“It’s a puppy. And it’s a boy. And it’s a livestock guardian dog. You can’t expect this to be easy. Male dogs are difficult to house train.”
“He’s driving me crazy. He shits everywhere. If I take my eye off of him for five minutes… I want to kill him.”
“Take him to the pound while he’s still cute and someone might want him, otherwise, train him. You have to take him out and walk him a couple times a day. A tired puppy is a happy puppy and a good puppy.”
“He just sits there.”
“You have to teach him to want to go with you. Take the other dogs.”
“It’s a pain.”
“I don’t know what to say then. A puppy is a 24/7 job but then they grow up and they’re your best friend.”
“Whatever you say.”
I’d been tuned out. OH well…
I’m wise now that I’m 65 and have lived through the puppyhood of several puppies. I’ve paid a lot of (dog) dues. But even so, no one can reap the benefit of my inestimable wisdom because THEY WON’T EFFIN’ LISTEN TO ME.
I was recently having lunch with a great woman, a good friend, some 19 years younger than I, her son’s a high school senior and she said, “Everything would be fine if he’d just LISTEN to me.”
The question is one man’s folly is another man’s sense. Years and years ago I was sitting at the break table in the school where I was teaching. One of my colleagues was talking to me about my aspirations to be a writer. “You’ll never make it,” he said. “It’s really difficult to get anything published. Most people don’t.”
I knew that already. How was it his business if I made it or not? Of course, I wanted to, but I also wanted to teach and I had to earn a living. I thought of writing as a destiny and teaching as the “here and now.”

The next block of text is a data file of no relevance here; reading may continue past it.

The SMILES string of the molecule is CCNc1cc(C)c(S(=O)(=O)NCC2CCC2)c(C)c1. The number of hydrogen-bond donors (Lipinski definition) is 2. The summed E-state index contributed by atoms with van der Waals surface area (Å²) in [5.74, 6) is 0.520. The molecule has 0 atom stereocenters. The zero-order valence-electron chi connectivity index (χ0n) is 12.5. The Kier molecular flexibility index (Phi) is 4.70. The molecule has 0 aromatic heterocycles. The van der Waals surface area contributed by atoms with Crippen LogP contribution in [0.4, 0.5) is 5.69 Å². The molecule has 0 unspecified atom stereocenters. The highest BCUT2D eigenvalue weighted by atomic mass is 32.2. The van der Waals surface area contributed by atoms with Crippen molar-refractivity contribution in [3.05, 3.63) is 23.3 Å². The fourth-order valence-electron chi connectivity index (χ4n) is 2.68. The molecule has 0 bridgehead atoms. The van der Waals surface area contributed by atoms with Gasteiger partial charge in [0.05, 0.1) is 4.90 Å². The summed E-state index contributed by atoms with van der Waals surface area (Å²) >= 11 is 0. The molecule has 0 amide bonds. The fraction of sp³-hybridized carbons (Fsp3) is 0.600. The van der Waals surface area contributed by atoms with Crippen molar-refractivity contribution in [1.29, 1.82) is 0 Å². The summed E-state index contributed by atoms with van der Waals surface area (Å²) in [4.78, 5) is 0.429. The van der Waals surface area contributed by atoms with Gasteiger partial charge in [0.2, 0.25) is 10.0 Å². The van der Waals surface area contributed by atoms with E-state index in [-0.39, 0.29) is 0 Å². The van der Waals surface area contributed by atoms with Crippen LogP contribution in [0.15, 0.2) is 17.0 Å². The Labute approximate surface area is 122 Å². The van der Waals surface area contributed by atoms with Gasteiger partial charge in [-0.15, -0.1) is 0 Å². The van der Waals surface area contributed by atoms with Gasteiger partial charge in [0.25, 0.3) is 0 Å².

But he went on. I thought, “A-ha, you are talking to yourself now.” I was up against the “If you don’t try you can’t fail” philosophy and I believe the opposite. Not trying is certain failure. And now that I’m a **famous writer, I know the big deal is writing, not “making it” and that’s NOT sour grapes. My half year of book promotion definitely taught me that.
One man’s folly is another man’s, uh, folly and often folly is the greatest wisdom.
Caveat: I don’t like The Beatles but I love this song. As for tarot, I’m not “into it” but I really love this card. There’s no one I’d rather be than a happy person on a precipice in the mountains with my dog and the sun on my back.
** Famous in my own mind, among my friends who love me and my one surviving aunt who’s read my books (the other hasn’t). I might be famous for my dogs. I think my dogs are cool with my fame, but they think it’s because of my awesome hunting skills because every day — twice — they have food. :O